Tools Of A Kind. First Neanderthal cave paintings discovered in Spain - life - 10 February 2012. Cave paintings in Malaga, Spain, could be the oldest yet found – and the first to have been created by Neanderthals.
Looking oddly akin to the DNA double helix, the images in fact depict the seals that the locals would have eaten, says José Luis Sanchidrián at the University of Cordoba, Spain. They have "no parallel in Palaeolithic art", he adds. His team say that charcoal remains found beside six of the paintings – preserved in Spain's Nerja caves – have been radiocarbon dated to between 43,500 and 42,300 years old.
That suggests the paintings may be substantially older than the 30,000-year-old Chauvet cave paintings in south-east France, thought to be the earliest example of Palaeolithic cave art. The next step is to date the paint pigments. Until recently, Neanderthals were thought to have been incapable of creating artistic works. Neanderthals' creativity. Stone Age Art Gets Animated. Welcome to Animation Domination, Stone Age style.
By about 30,000 years ago, Europeans were using cartoon-like techniques to give observers the impression that lions and other wild beasts were charging across cave walls, two French investigators find. LEGGING IT OUT Ancient artists at France's Chauvet Cave superimposed drawings of two bison to create an eight-legged beast intended to depict trotting or running, two researchers say. M. Azema, J. Clottes, Chauvet Cave scientific team Ancient artists created graphic stories in caves and illusions of moving animals on rotating bone disks, say archaeologist Marc Azéma of the University of Toulouse–Le Mirail in France and Florent Rivère, an independent artist based in Foix, France. “Stone Age artists intended to give life to their images,” Azéma says. Were Neandertals and Modern Humans Just Ships in the Night? Researchers have long debated how long Neandertals stuck around after modern humans invaded their home territories in Europe and Asia around 40,000 years ago.
Some say as long as 10,000 years; others think Neandertals went extinct almost immediately. A new radiocarbon dating study of a Neandertal site in Russia concludes that the latter scenario is most likely, and that Neandertals and modern humans were probably like ships in the night. But don’t expect this to be the last word on this contentious subject. Neandertals and modern humans likely encountered one another at least twice during prehistory. The first time was at least 80,000 years ago in the Near East, as evidenced by findings of both Neandertal and modern human bones in caves in Israel.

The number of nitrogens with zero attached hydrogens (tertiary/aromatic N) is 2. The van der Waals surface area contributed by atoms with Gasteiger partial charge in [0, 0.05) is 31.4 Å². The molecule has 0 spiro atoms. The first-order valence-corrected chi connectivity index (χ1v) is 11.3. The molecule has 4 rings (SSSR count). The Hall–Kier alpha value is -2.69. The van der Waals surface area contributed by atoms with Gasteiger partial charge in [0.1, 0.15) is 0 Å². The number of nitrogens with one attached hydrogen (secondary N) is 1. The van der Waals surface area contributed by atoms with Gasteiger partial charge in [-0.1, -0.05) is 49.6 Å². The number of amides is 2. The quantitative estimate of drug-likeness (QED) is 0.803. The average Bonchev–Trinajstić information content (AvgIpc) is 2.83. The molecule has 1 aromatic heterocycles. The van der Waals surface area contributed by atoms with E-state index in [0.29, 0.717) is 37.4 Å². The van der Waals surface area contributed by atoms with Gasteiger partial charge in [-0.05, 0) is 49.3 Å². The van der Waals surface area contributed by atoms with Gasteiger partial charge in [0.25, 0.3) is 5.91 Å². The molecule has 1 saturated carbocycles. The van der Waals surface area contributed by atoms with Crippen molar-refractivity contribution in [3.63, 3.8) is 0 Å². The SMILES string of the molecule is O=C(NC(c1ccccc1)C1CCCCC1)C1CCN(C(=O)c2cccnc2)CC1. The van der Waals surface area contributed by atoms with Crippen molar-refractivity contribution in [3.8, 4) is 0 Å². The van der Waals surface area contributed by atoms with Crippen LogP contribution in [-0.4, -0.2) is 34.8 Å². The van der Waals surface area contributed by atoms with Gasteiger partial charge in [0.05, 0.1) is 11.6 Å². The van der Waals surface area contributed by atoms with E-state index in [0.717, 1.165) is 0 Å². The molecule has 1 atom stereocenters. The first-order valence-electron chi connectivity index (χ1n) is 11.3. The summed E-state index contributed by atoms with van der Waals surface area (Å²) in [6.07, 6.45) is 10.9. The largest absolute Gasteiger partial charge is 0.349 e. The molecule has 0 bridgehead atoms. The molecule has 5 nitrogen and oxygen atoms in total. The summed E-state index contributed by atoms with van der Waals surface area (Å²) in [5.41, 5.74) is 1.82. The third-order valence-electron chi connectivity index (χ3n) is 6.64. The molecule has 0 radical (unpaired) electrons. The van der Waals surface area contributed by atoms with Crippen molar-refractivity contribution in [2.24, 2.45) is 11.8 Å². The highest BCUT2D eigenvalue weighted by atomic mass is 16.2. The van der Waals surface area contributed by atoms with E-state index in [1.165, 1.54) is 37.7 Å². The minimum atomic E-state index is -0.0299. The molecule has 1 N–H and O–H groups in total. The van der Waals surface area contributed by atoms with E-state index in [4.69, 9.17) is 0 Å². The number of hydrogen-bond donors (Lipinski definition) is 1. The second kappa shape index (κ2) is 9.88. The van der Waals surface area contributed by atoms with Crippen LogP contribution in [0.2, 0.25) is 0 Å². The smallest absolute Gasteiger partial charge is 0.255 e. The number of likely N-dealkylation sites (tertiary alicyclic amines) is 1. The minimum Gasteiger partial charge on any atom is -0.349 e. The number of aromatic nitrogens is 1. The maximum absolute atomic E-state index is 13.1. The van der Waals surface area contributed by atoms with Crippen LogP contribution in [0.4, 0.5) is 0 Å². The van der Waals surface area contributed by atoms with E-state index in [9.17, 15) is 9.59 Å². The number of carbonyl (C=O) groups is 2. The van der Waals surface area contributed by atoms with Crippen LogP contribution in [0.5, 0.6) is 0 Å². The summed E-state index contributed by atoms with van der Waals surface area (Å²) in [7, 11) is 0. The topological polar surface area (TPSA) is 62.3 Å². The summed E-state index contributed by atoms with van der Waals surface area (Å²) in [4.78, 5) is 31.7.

Industrial revolution sealed Neanderthals' fate - life - 28 July 2011. Forget peaceful interbreeding: a new analysis of archaeological sites in south-west France has resurrected the idea that it was good old-fashioned competition that led to the demise of the European Neanderthals in the face of modern humans.
Since a recent analysis of the revealed the first clear evidence that , researchers from a number of academic fields have seized on this nugget of information to formulate new – and less brutal – hypotheses for the Neanderthals' fate. For instance, immunologists suggest modern humans could survive in Neanderthal territory only because they bred with the locals and so . Mathematicians, meanwhile, have proposed that some Neanderthal populations disappeared not because of fierce competition with a superior species but because of .
But these hypotheses forget a crucial point, says Paul Mellars at the University of Cambridge. Industrial strife. Stone Age toe could redraw human family tree - life - 10 August 2011. ON THE western fringes of Siberia, the Stone Age Denisova cave has surrendered precious treasure: a toe bone that could shed light on early humans' promiscuous relations with their hominin cousins.
New Scientist has learned that the bone is now in the care of Svante Pääbo at the Max Planck Institute for Evolutionary Anthropology in Leipzig, Germany, who revealed the first genetic evidence of interbreeding between ancient humans and other hominins (New Scientist, 30 July, p 34). There are tantalising hints that the find strengthens the case for a third major group of hominins circulating in Eurasia at the same time as early humans and the Neanderthals. It might possibly even prove all three groups were interbreeding (see diagram).